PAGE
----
collisions at $\sqrt{s} = 1.8$~TeV and jet transverse energy
$E_T=100$~GeV (using MRS\,D${}_0'$ structure functions \cite{4}),
showing the sensitivity of the LO result to the choice of
renormalization scale, $\mu_R$, and the reduced sensitivity at NLO. The CDF
data shown is extracted from ref.~\cite{5}; the band
shows statistical errors only.}
\end{figure}
Despite the need for higher-order QCD computations, at present no
quantities have been computed beyond next-to-next-to-lead\-ing order
(NNLO), and the only quantities that have been computed fully at NNLO
are totally inclusive quantities such as the total cross-section for
$e^+e^-$ annihilation into hadrons, and the QCD corrections to various
sum rules in deeply inelastic scattering \cite{6,7}. At
NLO, there are many complete calculations (in the form of computer
programs producing numerical results) for a variety of processes, but
at present results are still limited to where the basic process has
four external legs (counting electroweak vector bosons rather than
their decay products as external legs). The following are examples of
calculations which are relevant for current experiments but have not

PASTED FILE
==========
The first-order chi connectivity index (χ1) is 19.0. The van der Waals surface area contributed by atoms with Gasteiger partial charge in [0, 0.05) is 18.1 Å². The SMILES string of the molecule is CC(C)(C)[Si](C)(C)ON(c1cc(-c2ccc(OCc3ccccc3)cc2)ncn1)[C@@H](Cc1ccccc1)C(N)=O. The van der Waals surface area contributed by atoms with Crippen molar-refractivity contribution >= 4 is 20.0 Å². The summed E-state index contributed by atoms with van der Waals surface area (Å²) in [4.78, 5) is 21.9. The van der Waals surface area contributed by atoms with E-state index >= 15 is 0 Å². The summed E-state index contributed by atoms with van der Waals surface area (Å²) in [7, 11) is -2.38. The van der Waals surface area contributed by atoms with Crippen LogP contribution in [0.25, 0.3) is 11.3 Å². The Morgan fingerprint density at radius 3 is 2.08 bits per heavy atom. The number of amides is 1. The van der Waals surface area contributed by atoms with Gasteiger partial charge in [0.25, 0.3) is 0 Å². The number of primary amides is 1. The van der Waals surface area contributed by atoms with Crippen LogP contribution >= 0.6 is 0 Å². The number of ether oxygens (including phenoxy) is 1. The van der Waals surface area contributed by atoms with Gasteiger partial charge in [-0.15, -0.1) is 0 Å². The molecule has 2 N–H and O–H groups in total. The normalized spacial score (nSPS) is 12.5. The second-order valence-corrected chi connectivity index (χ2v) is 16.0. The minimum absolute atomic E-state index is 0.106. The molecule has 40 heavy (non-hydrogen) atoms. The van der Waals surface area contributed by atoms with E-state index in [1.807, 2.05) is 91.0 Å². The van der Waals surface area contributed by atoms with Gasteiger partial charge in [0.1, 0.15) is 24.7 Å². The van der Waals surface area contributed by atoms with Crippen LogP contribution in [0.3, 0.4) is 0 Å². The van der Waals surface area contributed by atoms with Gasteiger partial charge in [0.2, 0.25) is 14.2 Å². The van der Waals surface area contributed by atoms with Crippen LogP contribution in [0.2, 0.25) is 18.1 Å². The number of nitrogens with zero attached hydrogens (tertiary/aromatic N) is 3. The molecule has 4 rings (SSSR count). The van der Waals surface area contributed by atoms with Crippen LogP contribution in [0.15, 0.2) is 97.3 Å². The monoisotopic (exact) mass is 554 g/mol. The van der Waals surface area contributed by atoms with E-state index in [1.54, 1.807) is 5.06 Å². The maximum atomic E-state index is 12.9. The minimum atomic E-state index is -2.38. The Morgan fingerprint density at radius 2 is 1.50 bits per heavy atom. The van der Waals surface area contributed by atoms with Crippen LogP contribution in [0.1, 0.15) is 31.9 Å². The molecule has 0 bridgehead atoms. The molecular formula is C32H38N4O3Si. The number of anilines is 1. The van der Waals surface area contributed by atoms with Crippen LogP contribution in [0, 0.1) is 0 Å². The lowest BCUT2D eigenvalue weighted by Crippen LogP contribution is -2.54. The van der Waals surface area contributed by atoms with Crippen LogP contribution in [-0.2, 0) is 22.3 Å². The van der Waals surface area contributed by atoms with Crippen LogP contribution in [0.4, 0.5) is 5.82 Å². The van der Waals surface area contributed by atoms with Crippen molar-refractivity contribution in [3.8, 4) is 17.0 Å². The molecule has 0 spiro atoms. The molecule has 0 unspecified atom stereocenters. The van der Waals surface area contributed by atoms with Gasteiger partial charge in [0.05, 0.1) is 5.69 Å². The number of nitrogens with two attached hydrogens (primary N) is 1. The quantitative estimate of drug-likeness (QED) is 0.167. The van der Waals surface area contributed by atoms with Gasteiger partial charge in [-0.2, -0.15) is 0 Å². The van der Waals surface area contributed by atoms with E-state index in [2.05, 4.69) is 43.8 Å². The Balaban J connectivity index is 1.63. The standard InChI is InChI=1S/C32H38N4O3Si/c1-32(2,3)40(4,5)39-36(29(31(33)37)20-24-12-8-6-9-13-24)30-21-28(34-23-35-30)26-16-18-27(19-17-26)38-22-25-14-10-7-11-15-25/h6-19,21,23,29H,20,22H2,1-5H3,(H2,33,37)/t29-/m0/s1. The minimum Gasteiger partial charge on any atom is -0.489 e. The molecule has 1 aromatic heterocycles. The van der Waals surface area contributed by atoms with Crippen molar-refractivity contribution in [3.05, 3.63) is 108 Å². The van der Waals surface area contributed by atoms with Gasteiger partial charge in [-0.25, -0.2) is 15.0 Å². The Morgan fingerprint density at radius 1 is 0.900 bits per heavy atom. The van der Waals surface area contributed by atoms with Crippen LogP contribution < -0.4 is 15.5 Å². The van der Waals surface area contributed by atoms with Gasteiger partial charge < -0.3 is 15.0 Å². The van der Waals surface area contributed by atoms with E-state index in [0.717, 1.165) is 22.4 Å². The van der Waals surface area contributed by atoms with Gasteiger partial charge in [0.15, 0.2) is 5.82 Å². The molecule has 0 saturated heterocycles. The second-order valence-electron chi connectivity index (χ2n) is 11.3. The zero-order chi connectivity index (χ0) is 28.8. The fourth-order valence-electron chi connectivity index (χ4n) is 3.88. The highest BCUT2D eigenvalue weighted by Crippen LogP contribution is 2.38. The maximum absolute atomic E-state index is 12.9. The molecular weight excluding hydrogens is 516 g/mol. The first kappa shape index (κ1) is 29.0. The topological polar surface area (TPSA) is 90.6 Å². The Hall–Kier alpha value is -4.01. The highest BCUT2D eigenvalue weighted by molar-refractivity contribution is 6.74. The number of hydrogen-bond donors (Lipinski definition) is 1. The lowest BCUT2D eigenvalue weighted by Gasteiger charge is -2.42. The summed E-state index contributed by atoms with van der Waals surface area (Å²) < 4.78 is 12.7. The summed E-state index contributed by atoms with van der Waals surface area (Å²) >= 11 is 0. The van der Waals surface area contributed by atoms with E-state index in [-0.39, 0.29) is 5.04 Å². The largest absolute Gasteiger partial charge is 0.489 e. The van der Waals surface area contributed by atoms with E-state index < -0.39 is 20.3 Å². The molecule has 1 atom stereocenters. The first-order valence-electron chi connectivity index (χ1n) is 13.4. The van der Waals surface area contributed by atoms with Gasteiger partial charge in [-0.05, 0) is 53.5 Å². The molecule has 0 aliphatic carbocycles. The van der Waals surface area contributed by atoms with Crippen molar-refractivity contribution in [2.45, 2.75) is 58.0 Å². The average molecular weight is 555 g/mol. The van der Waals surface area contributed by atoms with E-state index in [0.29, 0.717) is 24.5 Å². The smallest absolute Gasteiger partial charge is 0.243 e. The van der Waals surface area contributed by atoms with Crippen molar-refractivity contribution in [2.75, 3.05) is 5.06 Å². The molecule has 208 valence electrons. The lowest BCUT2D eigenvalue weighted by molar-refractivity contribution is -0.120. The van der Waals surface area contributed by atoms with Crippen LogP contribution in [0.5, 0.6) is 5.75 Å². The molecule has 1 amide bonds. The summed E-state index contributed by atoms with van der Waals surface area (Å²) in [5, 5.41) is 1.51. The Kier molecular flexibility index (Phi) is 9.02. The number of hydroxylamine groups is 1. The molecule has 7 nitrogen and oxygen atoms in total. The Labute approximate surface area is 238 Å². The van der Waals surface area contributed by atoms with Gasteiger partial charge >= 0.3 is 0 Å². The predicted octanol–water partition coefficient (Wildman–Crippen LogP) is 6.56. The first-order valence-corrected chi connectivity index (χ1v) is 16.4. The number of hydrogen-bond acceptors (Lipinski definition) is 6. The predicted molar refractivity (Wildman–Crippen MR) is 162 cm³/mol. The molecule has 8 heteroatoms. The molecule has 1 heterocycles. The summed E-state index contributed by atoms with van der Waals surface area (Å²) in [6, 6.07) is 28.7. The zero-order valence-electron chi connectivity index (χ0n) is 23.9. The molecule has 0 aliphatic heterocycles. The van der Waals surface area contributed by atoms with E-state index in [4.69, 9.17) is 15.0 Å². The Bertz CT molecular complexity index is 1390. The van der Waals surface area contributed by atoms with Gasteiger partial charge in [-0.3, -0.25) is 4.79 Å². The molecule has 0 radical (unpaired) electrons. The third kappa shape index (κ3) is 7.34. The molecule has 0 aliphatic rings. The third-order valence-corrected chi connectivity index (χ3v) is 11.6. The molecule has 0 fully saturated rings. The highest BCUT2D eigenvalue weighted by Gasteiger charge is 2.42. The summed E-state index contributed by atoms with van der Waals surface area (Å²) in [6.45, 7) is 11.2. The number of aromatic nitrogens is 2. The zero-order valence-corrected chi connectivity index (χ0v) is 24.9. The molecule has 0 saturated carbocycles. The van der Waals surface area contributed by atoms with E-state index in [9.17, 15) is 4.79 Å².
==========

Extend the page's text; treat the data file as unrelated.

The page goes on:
yet been performed or assembled:
\begin{enumerate}
\item NLO corrections to three-jet production at hadron
colliders. These contributions would allow a measurement of $\alpha_s$
(via the three-jet to two-jet ratio) at the highest experimentally
available momentum transfers, as well as next-to-leading-order studies
of jet structure.
\item NLO corrections to $W$ + multi-jet production at hadron
colliders. These processes form a background to the $t$ quark signal
at Fermilab.
\item
NLO corrections to $e^+e^- \rightarrow 4$ jets. At the $Z$ resonance,
this is the lowest-order process in which the quark and gluon color
charges can be measured independently. It will also be useful for ruling
out the presence of light colored fermions (or scalars).
At LEP2 it is a background to threshold
production of $W$ pairs, when both $W$'s decay hadronically.
\item
NNLO corrections to $e^+e^-\rightarrow 3$ jets. These corrections are
the dominant uncertainty in a precision extraction of $\alpha_s$ from
hadronic event shapes at the $Z$ \cite{8}.
\end{enumerate}
In any of these processes, deviations of experimental results from the
theoretical predictions could indicate new physics.